The Ministerial Committee for Legislation approved a bill Sunday that would transfer to local rabbis the right to supervise and authorize conversions to Judaism, in an effort to ease the process for conversion candidates. Conversions are currently supervised by the Chief Rabbinate.
This means that the bill, the initiative of Hatnuah MK Elazar Stern, will go to the Knesset with government backing. The ministers from Habayit Hayehudi, who had opposed the bill at first, voted for it, even though both chief rabbis object to it. Both Education Minister Shay Piron and Social Affairs Minister Meir Cohen also signed on the bill.
According to the proposal, “A city rabbi is authorized to establish a rabbinical court for conversion within the jurisdiction of the local authority or community, as relevant. The approval of a city rabbi saying that a person has been accepted into the Jewish people and has converted will be considered a certificate of authorization for these purposes, without the need for any additional approval.”
A similar bill submitted by Yisrael Beiteinu MK David Rotem during the last Knesset passed its first reading but got no further.
The Ashkenazi and Sephardi chief rabbis, David Lau and Yitzhak Yosef, said last week that they oppose Stern’s bill because it is not sufficiently stringent on some issues of conversion. In the bill’s explanatory notes, the sponsors make clear the intent to involve non-Orthodox denominations in the fine-tuning of the legislation.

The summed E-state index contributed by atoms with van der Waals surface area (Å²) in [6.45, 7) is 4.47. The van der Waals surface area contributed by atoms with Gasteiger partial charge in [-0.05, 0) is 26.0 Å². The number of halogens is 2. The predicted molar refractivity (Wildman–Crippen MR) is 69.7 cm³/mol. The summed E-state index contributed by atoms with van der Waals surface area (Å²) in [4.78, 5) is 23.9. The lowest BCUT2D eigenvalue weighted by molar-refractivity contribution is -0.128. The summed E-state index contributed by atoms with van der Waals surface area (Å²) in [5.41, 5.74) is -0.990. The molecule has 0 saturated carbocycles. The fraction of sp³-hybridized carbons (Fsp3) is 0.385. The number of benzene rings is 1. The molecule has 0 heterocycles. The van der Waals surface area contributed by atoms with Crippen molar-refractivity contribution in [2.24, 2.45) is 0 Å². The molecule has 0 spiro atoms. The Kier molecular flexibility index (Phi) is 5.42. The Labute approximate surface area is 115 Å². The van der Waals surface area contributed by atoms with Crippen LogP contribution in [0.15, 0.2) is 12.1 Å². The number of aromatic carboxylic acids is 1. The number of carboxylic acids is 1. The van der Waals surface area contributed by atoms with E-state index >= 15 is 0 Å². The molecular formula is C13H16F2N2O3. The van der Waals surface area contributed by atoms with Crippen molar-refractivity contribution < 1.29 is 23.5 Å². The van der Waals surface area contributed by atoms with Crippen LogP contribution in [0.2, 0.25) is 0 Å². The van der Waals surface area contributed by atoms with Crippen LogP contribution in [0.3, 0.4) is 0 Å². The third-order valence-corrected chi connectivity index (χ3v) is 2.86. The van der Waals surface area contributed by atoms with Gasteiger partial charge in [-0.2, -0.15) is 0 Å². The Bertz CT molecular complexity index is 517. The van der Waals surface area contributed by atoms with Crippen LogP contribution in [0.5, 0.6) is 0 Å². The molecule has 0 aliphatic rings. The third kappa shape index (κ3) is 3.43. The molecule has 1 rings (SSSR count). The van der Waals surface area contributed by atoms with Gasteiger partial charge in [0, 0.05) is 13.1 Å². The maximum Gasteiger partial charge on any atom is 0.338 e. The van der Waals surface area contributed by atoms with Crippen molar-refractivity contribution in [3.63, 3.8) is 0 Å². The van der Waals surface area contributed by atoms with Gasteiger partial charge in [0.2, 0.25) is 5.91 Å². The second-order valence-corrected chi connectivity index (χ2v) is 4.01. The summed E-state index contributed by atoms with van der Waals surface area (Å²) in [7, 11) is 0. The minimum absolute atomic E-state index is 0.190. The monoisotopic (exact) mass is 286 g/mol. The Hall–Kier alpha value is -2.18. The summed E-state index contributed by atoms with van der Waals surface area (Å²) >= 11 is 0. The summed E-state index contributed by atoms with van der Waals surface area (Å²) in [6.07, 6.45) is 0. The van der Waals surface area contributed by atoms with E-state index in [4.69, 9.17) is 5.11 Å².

“We should integrate the various denominations of Judaism during the process of drafting the legislation in committee, in the spirit of the recommendations made by the Neeman Committee,” states the proposal, referring to the 1998 government-appointed body charged with resolving the conflict over conversions.
Habayit Hayehudi said that although the party supports the bill in principle, it required substantial changes. Faction chairman Ayelet Shaked said that her faction had asked Stern to delay the ministerial vote on the bill by two weeks so that a government version with input from the chief rabbis could be formulated.
Stern strongly implied that he had reached some kind of agreement with the chief rabbis on the bill, saying, “For the sake of the chief rabbis’ honor, I will not mention how many times I met with them or the agreements we reached.”
However, both chief rabbis denied that they had offered the bill any support. In a statement, the Chief Rabbinate said, “Everything that can be done to improve the service provided to converts should be done, but there can be no compromise on the demands of Jewish law on the issue of conversion.” This proposal, the chief rabbis said, “puts the halakhic validity of conversions in Israel at risk.”
Hatnuah chairman, Justice Minister Tzipi Livni, welcomed the ministerial panel’s approval of the bill. “Today we’ve taken another important step toward restoring Judaism to its natural place: accessible, accepting and embracing,” she said. “Our bill will launch the necessary revolution, by removing obstacles and returning Judaism to us, the people.”